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HIV/AIDS cure: Second patient confirmed HIV-free and here’s the treatment that cured him

Photo by: Mohamed Mahmoud Hassan/Creative Commons

HIV/AIDS was believed to have been first detected in humans in 1959 and in 1982 public health officials coined the term "Acquired Immunodeficiency Syndrome" or AIDS to describe the infection, but in 1983, the term was changed to HIV (Human Immunodeficiency Virus) after researchers discovered the virus that causes the disease, as per the AIDS Institute.

Just like with any newly-discovered virus strains that make people ill, for decades, there was no known cure for HIV/AIDS and lots of people already died from it. But after 50 years, it seems that a cure has finally been found and it is all thanks to the scientists, doctors and researchers who continuously work to find treatment for it and end the fight against this communicable disease.

But then, since this is just new doctors are not exactly declaring that they have “found a cure” already. Even if there are patients who already walked away from the hospitals HIV/AIDS-free, medical professionals just stated that they are getting really closer to finally having the cure.

The first “cured” patient

Timothy Brown was not named at first and was only referred to as the “Berlin Patient” and he the first to be identified as “cured” from the disease. He was diagnosed with HIV/AIDS in 1995 and was free from the virus after undergoing a stem cell procedure.

Being cured through this treatment was actually accidental because when Brown was diagnosed, he received the typical course of action for HIV-positive patients which is the antiretroviral treatment. However, later he was also diagnosed to have acute myeloid leukemia that required him to undergo a stem cell transplant.

While searching for a donor, his doctor came up with an idea and started to look for donors with a kind of genetic mutation that made them immune to the sexually transmitted disease. After finding a match and the stem cell procedure went ahead, his doctor was astonished to discover that not only his leukemia but his HIV/AIDS infection was also cured.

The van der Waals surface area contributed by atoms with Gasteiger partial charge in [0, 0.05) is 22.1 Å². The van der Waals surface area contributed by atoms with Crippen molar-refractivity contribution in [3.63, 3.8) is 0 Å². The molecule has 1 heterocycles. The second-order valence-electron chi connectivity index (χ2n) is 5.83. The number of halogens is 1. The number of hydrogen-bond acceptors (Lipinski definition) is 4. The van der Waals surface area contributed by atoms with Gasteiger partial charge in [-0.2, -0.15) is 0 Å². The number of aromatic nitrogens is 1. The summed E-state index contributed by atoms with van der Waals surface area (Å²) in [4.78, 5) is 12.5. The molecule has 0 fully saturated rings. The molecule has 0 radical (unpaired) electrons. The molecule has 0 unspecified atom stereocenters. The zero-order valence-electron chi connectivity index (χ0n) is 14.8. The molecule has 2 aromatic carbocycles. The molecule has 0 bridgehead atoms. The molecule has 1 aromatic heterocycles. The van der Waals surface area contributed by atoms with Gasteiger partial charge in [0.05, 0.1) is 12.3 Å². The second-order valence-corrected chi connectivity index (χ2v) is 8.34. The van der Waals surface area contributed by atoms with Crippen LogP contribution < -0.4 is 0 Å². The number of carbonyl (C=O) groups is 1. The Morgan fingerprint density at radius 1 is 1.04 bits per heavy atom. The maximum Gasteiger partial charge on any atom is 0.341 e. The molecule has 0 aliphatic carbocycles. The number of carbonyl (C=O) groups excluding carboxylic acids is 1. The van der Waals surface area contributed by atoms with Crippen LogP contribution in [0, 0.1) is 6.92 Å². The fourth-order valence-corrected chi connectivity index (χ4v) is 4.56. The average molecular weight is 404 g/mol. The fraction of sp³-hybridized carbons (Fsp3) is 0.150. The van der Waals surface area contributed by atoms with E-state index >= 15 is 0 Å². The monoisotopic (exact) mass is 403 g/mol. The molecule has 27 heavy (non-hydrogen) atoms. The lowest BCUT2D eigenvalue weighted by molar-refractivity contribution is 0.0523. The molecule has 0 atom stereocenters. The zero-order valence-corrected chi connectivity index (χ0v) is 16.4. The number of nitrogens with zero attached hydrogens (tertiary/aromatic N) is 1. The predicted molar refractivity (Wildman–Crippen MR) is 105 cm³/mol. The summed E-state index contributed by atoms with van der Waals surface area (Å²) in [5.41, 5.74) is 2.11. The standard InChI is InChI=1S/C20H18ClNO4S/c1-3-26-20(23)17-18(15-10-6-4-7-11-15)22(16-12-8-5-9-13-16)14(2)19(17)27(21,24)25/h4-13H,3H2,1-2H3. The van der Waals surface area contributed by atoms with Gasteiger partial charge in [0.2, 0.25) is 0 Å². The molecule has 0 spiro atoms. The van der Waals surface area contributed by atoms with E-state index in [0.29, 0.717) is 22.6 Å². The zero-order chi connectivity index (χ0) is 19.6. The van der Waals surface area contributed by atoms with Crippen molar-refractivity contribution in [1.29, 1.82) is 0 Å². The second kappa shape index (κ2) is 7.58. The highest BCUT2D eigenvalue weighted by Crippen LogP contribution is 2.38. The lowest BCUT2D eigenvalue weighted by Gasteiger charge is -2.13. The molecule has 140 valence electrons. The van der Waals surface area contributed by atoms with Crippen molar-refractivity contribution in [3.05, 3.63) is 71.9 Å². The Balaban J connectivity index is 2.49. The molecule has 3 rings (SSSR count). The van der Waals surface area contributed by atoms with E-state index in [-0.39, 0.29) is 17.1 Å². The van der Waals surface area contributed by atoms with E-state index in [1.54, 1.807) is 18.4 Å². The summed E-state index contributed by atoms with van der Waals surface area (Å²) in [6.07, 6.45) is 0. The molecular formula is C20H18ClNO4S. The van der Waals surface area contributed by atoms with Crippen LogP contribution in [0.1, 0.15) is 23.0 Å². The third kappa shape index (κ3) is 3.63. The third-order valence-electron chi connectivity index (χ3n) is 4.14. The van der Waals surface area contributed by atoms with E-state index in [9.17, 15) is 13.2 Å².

In 2007, Brown went into HIV remission and up to now, he doesn’t show any signs of the infection. His treatment was published in The New England Journal of Medicine on Feb. 12, 2009.

The second patient

Since doctors succeeded in curing Timothy Brown, they tried the procedure on other patients but they failed to achieve the same results. But in 2019, Adam Castillejo who was known as the “London Patient” was cured using the same stem cell treatment

He was diagnosed in 2003 and in 2012, developed advanced Hodgkin’s lymphoma. As his body was rejecting chemotherapy, his doctors suggested stem cell transplant and found a donor match with the rare CCR5 mutation called CCR5-delta 32 and the procedure was done in 2016.

He was observed for 18 months before doctors confirmed he is “cured.” His treatment and results were published in the world's oldest, most prestigious and well-known medical journal, The Lancet. With the promising developments, it gave the world some hopes that infected people will be cured using the same treatment, but scientists still have to refine everything to officially declare it as an HIV/AIDS cure.

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